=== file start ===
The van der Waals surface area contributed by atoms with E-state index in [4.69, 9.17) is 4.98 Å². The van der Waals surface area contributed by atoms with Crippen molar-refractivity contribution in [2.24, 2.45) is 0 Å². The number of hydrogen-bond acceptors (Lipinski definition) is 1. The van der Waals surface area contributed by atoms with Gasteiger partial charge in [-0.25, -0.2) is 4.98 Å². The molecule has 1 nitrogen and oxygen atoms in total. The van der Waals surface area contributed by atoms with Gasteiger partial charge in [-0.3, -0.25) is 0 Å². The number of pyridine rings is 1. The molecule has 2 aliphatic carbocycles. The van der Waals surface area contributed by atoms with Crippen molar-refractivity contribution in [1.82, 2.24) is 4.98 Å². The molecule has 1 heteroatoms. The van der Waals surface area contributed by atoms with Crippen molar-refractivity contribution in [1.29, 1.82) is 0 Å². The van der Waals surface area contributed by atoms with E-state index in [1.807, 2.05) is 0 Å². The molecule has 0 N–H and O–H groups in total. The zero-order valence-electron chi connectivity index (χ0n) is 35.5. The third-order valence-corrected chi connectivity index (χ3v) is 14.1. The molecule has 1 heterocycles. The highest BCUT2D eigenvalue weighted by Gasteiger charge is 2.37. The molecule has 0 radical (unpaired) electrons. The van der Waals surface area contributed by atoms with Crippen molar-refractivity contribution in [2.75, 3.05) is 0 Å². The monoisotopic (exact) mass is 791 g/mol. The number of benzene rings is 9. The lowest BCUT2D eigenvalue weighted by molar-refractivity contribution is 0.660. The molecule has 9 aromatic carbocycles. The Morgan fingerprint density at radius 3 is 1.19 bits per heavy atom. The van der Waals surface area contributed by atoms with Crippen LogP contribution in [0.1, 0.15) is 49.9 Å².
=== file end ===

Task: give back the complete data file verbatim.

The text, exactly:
The van der Waals surface area contributed by atoms with E-state index in [4.69, 9.17) is 4.98 Å². The van der Waals surface area contributed by atoms with Crippen molar-refractivity contribution in [2.24, 2.45) is 0 Å². The number of hydrogen-bond acceptors (Lipinski definition) is 1. The van der Waals surface area contributed by atoms with Gasteiger partial charge in [-0.25, -0.2) is 4.98 Å². The molecule has 1 nitrogen and oxygen atoms in total. The van der Waals surface area contributed by atoms with Gasteiger partial charge in [-0.3, -0.25) is 0 Å². The number of pyridine rings is 1. The molecule has 2 aliphatic carbocycles. The van der Waals surface area contributed by atoms with Crippen molar-refractivity contribution in [1.82, 2.24) is 4.98 Å². The molecule has 1 heteroatoms. The van der Waals surface area contributed by atoms with Crippen molar-refractivity contribution in [1.29, 1.82) is 0 Å². The van der Waals surface area contributed by atoms with E-state index in [1.807, 2.05) is 0 Å². The molecule has 0 N–H and O–H groups in total. The zero-order valence-electron chi connectivity index (χ0n) is 35.5. The third-order valence-corrected chi connectivity index (χ3v) is 14.1. The molecule has 1 heterocycles. The highest BCUT2D eigenvalue weighted by Gasteiger charge is 2.37. The molecule has 0 radical (unpaired) electrons. The van der Waals surface area contributed by atoms with Crippen molar-refractivity contribution in [2.75, 3.05) is 0 Å². The monoisotopic (exact) mass is 791 g/mol. The number of benzene rings is 9. The lowest BCUT2D eigenvalue weighted by molar-refractivity contribution is 0.660. The molecule has 9 aromatic carbocycles. The Morgan fingerprint density at radius 3 is 1.19 bits per heavy atom. The van der Waals surface area contributed by atoms with Crippen LogP contribution in [0.1, 0.15) is 49.9 Å².